In the past, we all used to learn public speaking at school. In Ancient Rome and Ancient Greece, rhetoric was a core part of the curriculum. In London, right up until the 19th Century, it was possible to gain a free education in rhetoric but not in maths, such was the importance that was placed on the topic. The thinking was clear: you could not have a fair society unless everyone had a fair opportunity to express themselves.
Today, teaching of rhetoric is restricted to a narrow elite. It is no coincidence that 19 of Britain’s last 50 Prime Ministers went to Eton. Eton has always invested in the teaching of rhetoric. Indeed they have just invested 18 million pounds in a new debating chamber.
Developing tomorrow’s leaders starts in today’s schools. The good news is that all the techniques in great public speaking from Ancient Rome and Ancient Greece remain just as relevant today. Aristotle taught us there are three essential ingredients to a good speech.
Aristotle said a good speech must have:
First, the speaker must demonstrate good character (ethos). A speech represents a chance to look into someone’s eyes and see the strength of their conviction. This means that when the person delivering the speech stay true to yourself. It doesn’t matter if they speak too quickly, wave their hands around a lot or um and ah. Great speakers can, and do, get away with all of this. The most important thing is that they believe what they are saying. That is something that just can’t be faked. A speaker must speak from the heart.
The second thing a great speaker does is speak about an issue everyone cares about (pathos). Too many speeches are boring. A speech should be as exciting as a film or a great television programme if it is to hold people’s attention. A great speaker will stir feelings within their audience that even their audience can not wholly explain: feelings of pride, passion or pain. They will tell stories, use emotive points of reference and explain why it is that something matters so much.
The third thing a great speaker must do is sound right (logos). The Ancient Romans used to talk about the rule of three. If you put your argument in threes, people are more likely to believe that it is true. There is something in the human brain that loves arguments that come in threes. ‘This, that and the other.’ ‘On your marks, get set, go!’ ‘Ready, aim, fire!’ Great speakers always use the rule of three – over and over and over again. They also combine it alliteration, rhymes and contrasts. It makes them sound more credible, compelling and convincing.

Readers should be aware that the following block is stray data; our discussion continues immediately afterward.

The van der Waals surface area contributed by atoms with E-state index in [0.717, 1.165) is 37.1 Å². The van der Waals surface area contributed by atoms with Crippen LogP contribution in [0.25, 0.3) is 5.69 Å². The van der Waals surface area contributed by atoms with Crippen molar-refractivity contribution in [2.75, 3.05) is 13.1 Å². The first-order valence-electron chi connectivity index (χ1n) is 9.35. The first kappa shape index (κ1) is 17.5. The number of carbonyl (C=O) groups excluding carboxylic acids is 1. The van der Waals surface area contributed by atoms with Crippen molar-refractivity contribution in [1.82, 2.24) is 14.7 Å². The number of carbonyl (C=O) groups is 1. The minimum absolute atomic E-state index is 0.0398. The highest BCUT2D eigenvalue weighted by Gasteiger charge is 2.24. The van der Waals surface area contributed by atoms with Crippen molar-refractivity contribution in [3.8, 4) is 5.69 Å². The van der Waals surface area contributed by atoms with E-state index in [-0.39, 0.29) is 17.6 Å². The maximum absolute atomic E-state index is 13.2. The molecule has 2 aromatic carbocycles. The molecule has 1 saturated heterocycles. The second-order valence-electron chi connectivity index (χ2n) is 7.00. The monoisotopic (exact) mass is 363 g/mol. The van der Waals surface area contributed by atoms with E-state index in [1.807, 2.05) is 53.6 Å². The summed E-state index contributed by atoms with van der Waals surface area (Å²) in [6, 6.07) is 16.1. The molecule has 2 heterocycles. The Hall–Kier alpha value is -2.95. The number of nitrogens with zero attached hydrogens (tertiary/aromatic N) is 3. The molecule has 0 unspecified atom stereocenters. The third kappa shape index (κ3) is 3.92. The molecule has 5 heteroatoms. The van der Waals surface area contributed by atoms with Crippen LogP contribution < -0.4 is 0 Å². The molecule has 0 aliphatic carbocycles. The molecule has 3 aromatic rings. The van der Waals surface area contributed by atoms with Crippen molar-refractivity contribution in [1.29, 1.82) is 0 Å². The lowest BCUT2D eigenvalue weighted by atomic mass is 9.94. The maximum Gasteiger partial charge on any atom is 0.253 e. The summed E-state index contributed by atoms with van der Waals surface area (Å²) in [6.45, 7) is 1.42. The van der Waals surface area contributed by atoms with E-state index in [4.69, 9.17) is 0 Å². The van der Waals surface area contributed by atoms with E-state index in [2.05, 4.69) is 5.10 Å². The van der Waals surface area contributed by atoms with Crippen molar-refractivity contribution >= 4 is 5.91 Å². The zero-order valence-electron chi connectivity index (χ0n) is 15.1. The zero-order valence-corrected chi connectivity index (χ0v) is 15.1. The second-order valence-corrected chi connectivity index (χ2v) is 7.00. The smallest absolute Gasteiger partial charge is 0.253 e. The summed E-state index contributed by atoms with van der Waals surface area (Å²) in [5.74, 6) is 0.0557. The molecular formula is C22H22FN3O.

The world is in a state of flux at the moment. It is scandalous that at a time when such gargantuan issues are being debated – like climate change, security, religious freedoms – debate is being restricted to such a narrow minority.
Instead of teaching our children to sit down and shut up, we should be teaching them to stand up and speak out. Let’s put oracy right at the heart of the curriculum, for today’s children, for tomorrow’s world.
What shall we call this grand initiative? Well, here’s an idea. How about democracy?
Some great speeches to watch and discuss in the classroom:
TEDx talk – Speak like a leader by Simon Lancaster
This post originally appeared in First News Schools UK and is reproduced here with Simon Lancaster’s express permission.
Now in my 8th week of fasting from the daily news (for reasons I explained back in October) I’m nevertheless fascinated by the stories I hear people around me discussing (many of which seem to involve the surprise election of a New York property developer). It’s obvious that most of my family and friends are caught up in the drama that is played out 7×24 on multiple channels.
The one world-class news source he omits is the Financial Times which I would place firmly in the top ellipse on the ‘Mainstream: minimal partisan bias’ axis — or perhaps ever so slightly to the liberal side (at least when compared to the WSJ which in my opinion skews further to the right than this graphic shows).
Financial Times columnist Lucy Kellaway gave the closing keynote at the International Capital Markets Association (ICMA) conference in Dublin this last May. Her presentation starts by asking the audience ‘how many feel really passionate about what you do?’ and then reminds those who raise their hands that the dictionary definition of ‘passionate’ is either (a) intense feelings of sexual attraction, or (b) the suffering of Jesus Christ on the cross, and that it’s enough to really to like a job, not to feel passionate about it.
Lucy continues by highlighting many of the examples of corporate bullshit she satirizes in her weekly FT column.
The full 20 minute keynote is well worth a listen.